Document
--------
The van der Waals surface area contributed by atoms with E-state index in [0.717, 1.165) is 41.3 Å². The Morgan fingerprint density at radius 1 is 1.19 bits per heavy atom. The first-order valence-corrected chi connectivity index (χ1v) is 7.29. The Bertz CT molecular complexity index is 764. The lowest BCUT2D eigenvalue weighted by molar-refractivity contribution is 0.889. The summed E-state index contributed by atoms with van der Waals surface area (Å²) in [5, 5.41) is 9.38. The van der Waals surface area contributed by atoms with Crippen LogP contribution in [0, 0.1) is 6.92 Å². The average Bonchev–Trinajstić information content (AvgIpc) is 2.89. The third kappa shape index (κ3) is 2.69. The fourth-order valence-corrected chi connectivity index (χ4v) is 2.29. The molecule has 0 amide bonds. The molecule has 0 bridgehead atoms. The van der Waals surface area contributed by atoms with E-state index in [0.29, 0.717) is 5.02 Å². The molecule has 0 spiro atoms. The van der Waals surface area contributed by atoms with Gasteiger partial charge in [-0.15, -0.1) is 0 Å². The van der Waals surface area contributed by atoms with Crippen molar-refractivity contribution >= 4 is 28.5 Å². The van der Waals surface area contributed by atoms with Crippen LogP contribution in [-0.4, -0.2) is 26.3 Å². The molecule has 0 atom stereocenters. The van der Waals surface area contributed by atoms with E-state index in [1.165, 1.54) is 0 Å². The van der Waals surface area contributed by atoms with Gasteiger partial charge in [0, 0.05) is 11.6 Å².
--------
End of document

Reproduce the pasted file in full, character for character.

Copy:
The van der Waals surface area contributed by atoms with E-state index in [0.717, 1.165) is 41.3 Å². The Morgan fingerprint density at radius 1 is 1.19 bits per heavy atom. The first-order valence-corrected chi connectivity index (χ1v) is 7.29. The Bertz CT molecular complexity index is 764. The lowest BCUT2D eigenvalue weighted by molar-refractivity contribution is 0.889. The summed E-state index contributed by atoms with van der Waals surface area (Å²) in [5, 5.41) is 9.38. The van der Waals surface area contributed by atoms with Crippen LogP contribution in [0, 0.1) is 6.92 Å². The average Bonchev–Trinajstić information content (AvgIpc) is 2.89. The third kappa shape index (κ3) is 2.69. The fourth-order valence-corrected chi connectivity index (χ4v) is 2.29. The molecule has 0 amide bonds. The molecule has 0 bridgehead atoms. The van der Waals surface area contributed by atoms with E-state index in [0.29, 0.717) is 5.02 Å². The molecule has 0 spiro atoms. The van der Waals surface area contributed by atoms with Gasteiger partial charge in [-0.15, -0.1) is 0 Å². The van der Waals surface area contributed by atoms with Crippen molar-refractivity contribution >= 4 is 28.5 Å². The van der Waals surface area contributed by atoms with Crippen LogP contribution in [-0.4, -0.2) is 26.3 Å². The molecule has 0 atom stereocenters. The van der Waals surface area contributed by atoms with E-state index in [1.165, 1.54) is 0 Å². The van der Waals surface area contributed by atoms with Gasteiger partial charge in [0, 0.05) is 11.6 Å².